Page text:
December will no doubt bring all the customary joys of the holidays, but this year it will be darkened by another special day: The 14th will be the first anniversary of the massacre of 20 children and six educators at Sandy Hook Elementary School, a crime so heinous that it was unimaginable until it actually happened. And the 31st is the deadline for a state task force, created in the wake of Sandy Hook, to advise the General Assembly on how to strike a balance between victim privacy and the public’s right to know.
At issue is a law (Public Act 13-311), passed hastily at the end of the last legislative session, that threw a blanket of secrecy not just over Sandy Hook, but over all homicide investigations in the state, for all time. And now the Task Force on Victim Privacy and the Public’s Right to Know is pretty much deadlocked between those who want to maintain a high level of secrecy in homicide cases and those who believe that such secrecy will inevitably lead to cover-ups and miscarriages of justice.
Last week, relatives of those who were murdered in Newtown were finally allowed to see a summary report on the crime, a report that is supposed to be made available to the public soon. But that 40-page summary, released by Danbury State’s Attorney Stephen Sedensky, is not to be confused with the full, 2,000-page state police report.
There’s a great deal to learn about such a monstrous crime, but so far there’s a lot we don’t know. The main reason given for keeping a lid on information such as this is a sincere wish to spare the feelings of the relatives, feelings that most of us can only dimly imagine. What could be worse, after all, than losing a child — or a grandchild, or a mother, or a wife — in this way?
“Unfortunately, there is no way to ease the pain and undo the crimes” of Sandy Hook, as one task force witness testified. All we can do now is to seek justice, invoking “the public’s right to monitor and criticize its government’s performance.”
With that purpose in mind, here are some additional points that were made in testimony before the task force:
• At first glance, “victim privacy” sounds like a good idea. After all, no one wants to inflict more pain on those who have already suffered so much. Indeed, the state Constitution states that crime victims are entitled to “fairness and respect throughout the criminal justice process.”
But the Constitution never mentions “victim privacy” — because, under our system, society as a whole is considered to be the victim of any crime, which is why it is society, not crime victims, that administers justice. This is a price we pay for civilization; the alternative is the vendetta, and chaos.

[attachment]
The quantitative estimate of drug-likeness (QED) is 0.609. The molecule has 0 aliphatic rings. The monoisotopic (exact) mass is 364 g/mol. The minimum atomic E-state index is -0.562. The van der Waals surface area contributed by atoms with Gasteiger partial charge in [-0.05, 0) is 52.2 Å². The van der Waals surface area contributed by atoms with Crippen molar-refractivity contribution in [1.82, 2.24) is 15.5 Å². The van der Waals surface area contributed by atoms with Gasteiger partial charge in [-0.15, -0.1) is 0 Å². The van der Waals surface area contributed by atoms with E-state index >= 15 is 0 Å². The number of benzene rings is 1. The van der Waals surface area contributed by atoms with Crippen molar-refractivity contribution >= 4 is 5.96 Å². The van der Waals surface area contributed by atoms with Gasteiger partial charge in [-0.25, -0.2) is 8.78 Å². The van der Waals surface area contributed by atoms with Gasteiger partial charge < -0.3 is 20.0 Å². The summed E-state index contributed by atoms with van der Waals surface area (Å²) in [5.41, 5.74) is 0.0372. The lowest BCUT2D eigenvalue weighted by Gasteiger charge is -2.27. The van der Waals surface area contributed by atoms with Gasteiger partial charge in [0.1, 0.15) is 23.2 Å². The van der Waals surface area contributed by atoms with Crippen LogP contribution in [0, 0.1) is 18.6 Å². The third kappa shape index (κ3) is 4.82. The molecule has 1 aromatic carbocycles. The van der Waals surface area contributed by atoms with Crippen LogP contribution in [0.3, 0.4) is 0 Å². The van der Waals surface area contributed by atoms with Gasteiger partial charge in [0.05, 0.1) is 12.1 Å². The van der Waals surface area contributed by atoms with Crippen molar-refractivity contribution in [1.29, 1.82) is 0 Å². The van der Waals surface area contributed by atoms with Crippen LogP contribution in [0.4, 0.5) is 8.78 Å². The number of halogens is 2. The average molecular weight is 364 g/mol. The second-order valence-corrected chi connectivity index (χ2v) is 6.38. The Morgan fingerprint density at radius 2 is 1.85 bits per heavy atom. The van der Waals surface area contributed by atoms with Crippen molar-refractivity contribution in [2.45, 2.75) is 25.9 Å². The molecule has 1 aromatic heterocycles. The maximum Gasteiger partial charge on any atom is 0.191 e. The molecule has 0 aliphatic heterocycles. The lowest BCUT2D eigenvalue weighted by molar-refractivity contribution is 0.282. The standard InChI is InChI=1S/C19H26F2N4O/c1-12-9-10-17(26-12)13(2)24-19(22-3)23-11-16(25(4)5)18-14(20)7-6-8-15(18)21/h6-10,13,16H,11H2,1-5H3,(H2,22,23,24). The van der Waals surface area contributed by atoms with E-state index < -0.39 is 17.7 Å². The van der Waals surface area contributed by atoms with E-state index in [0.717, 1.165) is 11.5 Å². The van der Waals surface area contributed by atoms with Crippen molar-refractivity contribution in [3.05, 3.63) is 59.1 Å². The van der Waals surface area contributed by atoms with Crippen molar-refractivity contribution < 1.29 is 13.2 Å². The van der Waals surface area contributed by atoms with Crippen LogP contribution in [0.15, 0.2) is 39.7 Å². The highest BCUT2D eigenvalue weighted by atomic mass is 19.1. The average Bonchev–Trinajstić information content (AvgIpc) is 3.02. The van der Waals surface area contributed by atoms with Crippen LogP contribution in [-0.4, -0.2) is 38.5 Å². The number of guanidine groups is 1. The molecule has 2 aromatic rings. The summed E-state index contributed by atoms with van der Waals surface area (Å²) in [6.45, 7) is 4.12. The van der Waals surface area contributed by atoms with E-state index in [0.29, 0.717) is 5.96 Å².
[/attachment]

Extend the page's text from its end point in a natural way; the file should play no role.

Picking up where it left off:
• Furthermore, weakening Connecticut’s Freedom of Information Act will prevent the public from learning how an emergency was handled, and perhaps how to keep it from happening again. Who did what, and when? What worked, and what didn’t? Weakening FOIA will “simply provide a thick veil for those seeking to cover their tracks …”
• All information gathered in a crime investigation belongs to the public. Should anyone have “the power to decide who is worthy to receive such information”?
• Access to the records of criminal investigations has helped free people who were wrongfully imprisoned and helped reveal child abuse and botched murder investigations. Shall we now cut off such access?
• The default position of those who control such documents is to withhold them from scrutiny by the press and the public. They tend to “err on the side of secrecy … whether that secrecy is warranted or not.”
The painful memory of the 2007 home invasion and multiple murder in Cheshire also suggests lessons for the present. Reasonable people may ask — without meaning to impugn anyone in law enforcement — why there was never a thorough, minute-by-minute analysis of that crime and how it was handled, followed by a full report to the public. What did the police learn from that tragedy? We don’t know.
We should also note that the Cheshire crime took place long before Public Act 13-311, and that plenty of horrifying photos were shown to the jurors — but those photos were never published or shown on TV. They did not become “fodder for the evening news,” as Sedensky seems to believe will happen in the case of Sandy Hook.
The 2013 law, as it stands, closes crime scene photos and some 911 tapes to the press and the public. The legislature can change that law during its next session, or let it stand. Sedensky has been forceful in urging that secrecy be maintained. He is certainly not alone, with support coming from Newtown First Selectwoman Pat Llorda and members of the task force, including State Sen. Len Fasano, R-34th District. On the other side of the question are other task force members and many distinguished witnesses.
“Connecticut is heading down a dark path” one witness warned the task force, with a draconian secrecy law that was passed without a hearing and a governor who seems determined to hamstring the Freedom of Information Commission.
Connecticut was a pioneer in making public information available to the people, and this newspaper has been instrumental in keeping it that way — through the efforts of former Publisher Carter H. White, Publisher Eliot C. White and former Executive Editor James H. Smith, who is president of the Connecticut Council on Freedom of Information and a member of the task force.
We urge the General Assembly to heed those on the task force who believe in open government.
All of the quotations above are taken from testimony given before the Task Force on Victim Privacy and the Public’s Right to Know. For complete transcripts and more information, go to http://www.cga.ct.gov/gae/VPTF/taskforce.asp.